Nov 29 2012
Councils have to take responsibility for their bailiffs’ actions, and ensure complaints are handled properly, according to the Local Government Ombudsman.
The Local Government Ombudsman (LGO) has yesterday (28 November 2012) published a report outlining issues arising from complaints about bailiff action on behalf of councils. The report focuses on cases that have resulted in injustice to the individuals concerned, showing what can go wrong and just how serious the injustice can be. The report suggests how councils and their agents can avoid others suffering in a similar way.
The report highlights cases where inappropriate or unreasonable fees and charges have been made. Some examples are:
• Bailiffs making multiple charges without explaining what they are for. In one case, a debtor was charged three fees amounting to £405 without any explanation. When the LGO got an explanation of the charges from the council involved, they found the debtor had been overcharged by £300 plus VAT.
• Bailiffs are entitled to charge a ‘van fee’ when they attend a property with a vehicle with a view to removing goods. However, the LGO highlights where a bailiff charged a ‘van fee’ when they had not entered a property or removed any goods.
• Bailiffs are also entitled to take ‘walking possession’ of goods – where the goods are left on the debtor’s premises after the debtor agrees to make payments on the outstanding debt or while a query is resolved – and add costs for this. However, the LGO shows where this can be unreasonable in a case where a bailiff took walking possession of a doormat and charged costs of £230.
The report also focuses on action taken against vulnerable debtors, and it sets out some questions councils should ensure bailiffs consider when dealing with potentially vulnerable debtors.
Dr Jane Martin, Ombudsman and Chair of the LGO says: “Sometimes a bailiff may be the first person acting on behalf of the council to meet the debtor. The bailiff may be the first person to realise the debtor is vulnerable. It is essential that bailiffs are alert to possible vulnerability and that they report any concerns back to the council.”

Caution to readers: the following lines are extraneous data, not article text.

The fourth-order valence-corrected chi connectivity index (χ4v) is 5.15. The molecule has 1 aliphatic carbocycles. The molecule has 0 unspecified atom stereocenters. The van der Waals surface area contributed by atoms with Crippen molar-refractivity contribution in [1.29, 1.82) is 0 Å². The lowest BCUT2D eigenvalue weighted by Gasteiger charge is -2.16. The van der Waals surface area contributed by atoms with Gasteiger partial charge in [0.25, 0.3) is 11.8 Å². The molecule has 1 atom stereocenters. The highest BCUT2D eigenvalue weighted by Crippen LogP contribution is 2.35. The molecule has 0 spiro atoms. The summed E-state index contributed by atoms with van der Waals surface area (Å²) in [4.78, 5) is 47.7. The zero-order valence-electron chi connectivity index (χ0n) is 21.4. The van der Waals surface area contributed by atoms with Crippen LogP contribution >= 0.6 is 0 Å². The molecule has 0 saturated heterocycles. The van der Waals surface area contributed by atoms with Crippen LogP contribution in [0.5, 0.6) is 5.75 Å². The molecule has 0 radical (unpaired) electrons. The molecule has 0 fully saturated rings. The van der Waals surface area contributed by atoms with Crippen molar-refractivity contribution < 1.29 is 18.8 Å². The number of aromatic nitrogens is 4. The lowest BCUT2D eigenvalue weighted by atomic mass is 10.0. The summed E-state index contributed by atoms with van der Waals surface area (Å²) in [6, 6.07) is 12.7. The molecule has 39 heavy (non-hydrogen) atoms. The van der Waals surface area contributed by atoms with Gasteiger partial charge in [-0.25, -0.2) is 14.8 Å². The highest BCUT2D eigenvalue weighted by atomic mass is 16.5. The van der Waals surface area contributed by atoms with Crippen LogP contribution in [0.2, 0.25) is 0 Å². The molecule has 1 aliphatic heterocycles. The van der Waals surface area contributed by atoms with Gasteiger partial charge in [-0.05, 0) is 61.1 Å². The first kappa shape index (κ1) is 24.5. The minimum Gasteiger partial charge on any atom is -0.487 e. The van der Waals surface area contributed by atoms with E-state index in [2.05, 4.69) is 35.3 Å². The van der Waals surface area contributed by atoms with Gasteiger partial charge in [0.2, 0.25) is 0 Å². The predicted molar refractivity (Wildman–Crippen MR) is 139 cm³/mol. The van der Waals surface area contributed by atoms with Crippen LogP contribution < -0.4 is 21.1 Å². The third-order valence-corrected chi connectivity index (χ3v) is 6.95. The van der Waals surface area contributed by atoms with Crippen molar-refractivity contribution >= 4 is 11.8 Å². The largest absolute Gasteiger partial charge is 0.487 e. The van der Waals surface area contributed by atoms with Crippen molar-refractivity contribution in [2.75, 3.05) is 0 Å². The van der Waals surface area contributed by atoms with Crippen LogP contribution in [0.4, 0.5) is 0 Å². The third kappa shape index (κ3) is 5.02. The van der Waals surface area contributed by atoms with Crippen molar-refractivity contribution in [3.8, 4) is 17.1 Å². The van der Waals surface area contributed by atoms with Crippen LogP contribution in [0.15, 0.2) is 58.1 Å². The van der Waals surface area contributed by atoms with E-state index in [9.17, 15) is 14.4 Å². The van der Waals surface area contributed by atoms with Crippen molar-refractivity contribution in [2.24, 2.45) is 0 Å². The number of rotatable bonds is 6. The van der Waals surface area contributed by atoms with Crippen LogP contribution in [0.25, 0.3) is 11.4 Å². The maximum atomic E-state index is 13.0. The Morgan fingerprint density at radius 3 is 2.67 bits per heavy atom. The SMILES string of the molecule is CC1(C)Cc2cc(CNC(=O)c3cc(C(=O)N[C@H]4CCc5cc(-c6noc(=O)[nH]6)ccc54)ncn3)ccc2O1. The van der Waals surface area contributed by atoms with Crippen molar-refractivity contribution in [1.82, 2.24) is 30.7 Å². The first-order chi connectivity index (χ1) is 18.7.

The Ombudsman is tending to find fault in a higher proportion of complaints that involve bailiff action than in other complaints about local taxation or parking enforcement. The most recent figures show that 31% of complaints involving bailiffs had a remedy proposed compared with only 23% of other complaints about local taxation and parking enforcement.
In the report’s conclusions, the Local Government Ombudsman recommends that councils should ensure that bailiffs:
• only charge costs and fees in the schedules to the regulations, giving details of costs and fees referring to the specific headings in the relevant schedule, or make clear why an alternative sum has been charged
• agree with councils in advance any areas of possible dispute over interpretation of the cost and fee
• make proper checks when levying on vehicles, especially when enforcing costs and fees, and
• exercise caution when dealing with potentially vulnerable debtors and consider whether recovery action is appropriate.
Councils also need to ensure they take final responsibility for their bailiffs’ actions and that any complaints are handled appropriately, including considering complaints themselves when necessary and not simply referring the complainants back to the bailiffs.
Local Government Minister Brandon Lewis said:
“Clearly, councils have an obligation to their local residents to collect council tax, as every penny of uncollected council tax effectively increases the tax burden on the law-abiding local residents who do pay their bills on time. Yet councils equally need to show compassion towards the vulnerable and recognise individual cases of hardship.
"The use of bailiffs should also be a last resort, they should not be commissioned disproportionately and councils should take direct responsibility for them.
"The Government is taking action to rein in aggressive bailiffs, and we intend to issue further guidance to councils in due course to stop the sort of unacceptable behaviour that the Ombudsman has identified.”